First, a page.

Time management is one of the most important skills that university has taught me- trying to balance my sport, alongside exams and coursework, not to mention trying to have a social life, really requires a good ability to plan and organise.
UCL is truly London's global university. Do not miss out on the chance to be a part of this!
Moyin Apapa, Year 1
Hi, my name is Moyin Apapa and I’m a first year student here at UCL. I chose to study Chemical Engineering (MEng) because I really enjoyed studying maths and science at college. I found that the best course that would give me the perfect combination of these two areas was Chemical Engineering and I couldn’t imagine myself doing anything else.
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I really enjoy attending events organised by the Chemical Engineering society and the networking opportunities we are often provided with to help us improve skills and boost our CV’s.
So far, we have been given a number of inter-disciplinary projects which required us to work with other engineers, exploring ideas beyond the lecture theatres. This helps to improve team work and communication as well as leadership and management skills. Extra-curricular activities I partake in such as the VOCE Gospel Society and Kickboxing Society also helped take my mind off academic work for a while and allowed to meet new people, have fun and relax.
For anyone considering studying in UCL, I would advise you to read up on the course structure so you know what to expect and avoid disappointment; I would also advise you to prepare to work hard and challenge yourself but also have fun at the same time.
The chance to study in the heart of such a vibrant city is an opportunity you don’t want to miss out on and I hope you enjoy studying Chemical Engineering wherever you go.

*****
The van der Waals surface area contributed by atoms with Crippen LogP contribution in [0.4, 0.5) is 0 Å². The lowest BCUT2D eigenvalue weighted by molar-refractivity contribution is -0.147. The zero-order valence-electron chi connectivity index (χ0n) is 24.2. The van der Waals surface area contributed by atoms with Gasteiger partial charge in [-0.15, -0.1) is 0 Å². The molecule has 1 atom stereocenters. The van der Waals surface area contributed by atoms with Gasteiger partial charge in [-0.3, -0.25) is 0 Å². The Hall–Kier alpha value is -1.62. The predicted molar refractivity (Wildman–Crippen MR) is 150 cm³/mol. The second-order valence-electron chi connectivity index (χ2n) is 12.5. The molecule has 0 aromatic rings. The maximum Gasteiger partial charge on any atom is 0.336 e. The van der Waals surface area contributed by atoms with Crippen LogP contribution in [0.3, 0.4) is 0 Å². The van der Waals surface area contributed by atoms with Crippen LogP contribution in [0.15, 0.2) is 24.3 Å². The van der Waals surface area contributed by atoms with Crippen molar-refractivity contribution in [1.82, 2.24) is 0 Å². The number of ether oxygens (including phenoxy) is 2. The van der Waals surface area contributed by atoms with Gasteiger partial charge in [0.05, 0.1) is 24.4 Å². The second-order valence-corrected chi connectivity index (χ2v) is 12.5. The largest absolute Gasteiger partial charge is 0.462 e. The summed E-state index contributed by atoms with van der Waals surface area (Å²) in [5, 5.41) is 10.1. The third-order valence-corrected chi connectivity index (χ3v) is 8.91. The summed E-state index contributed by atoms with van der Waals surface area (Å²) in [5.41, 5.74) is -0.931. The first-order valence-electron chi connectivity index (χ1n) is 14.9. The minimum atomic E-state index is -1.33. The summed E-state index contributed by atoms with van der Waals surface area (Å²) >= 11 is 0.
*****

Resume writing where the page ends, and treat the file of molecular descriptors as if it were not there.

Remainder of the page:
Callum Stewart, Year 2
What attracted me to studying at UCL was the diversity of the student background, the prestige that the university holds and the vibrant city that London is. My main source of enjoyment from the course come from the ability to interact with the new techniques and theories I am taught, through lab test and programming classes.
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The skills I have thus far developed from the course is my ability to solve problems systematically, which is through breaking down the problem to find an engineering solution, and by being a representative for the courses ramsay society I have greatly developed and enhanced my team working and people skills.
My main bit of advice to new joining students would be to get out there and do it. UCL is what you make of it, and with all the societies available you're bound to find something that suits you!
Yiyang Liu, MSc in Chemical Process Engineering Graduate 2020
After several years of entrepreneurial and internship experiences, I realized the value of scientific and technological innovation. Therefore, I had a strong motivation to create a start-up that would commercialize high-tech innovation. However, I needed to transform from a "businessman" into a “scientist”, due to the lack in professional knowledge and connections. The MSc Chemical Process Engineering - one of my best choices to date - perfectly met all of my demands and changed my life.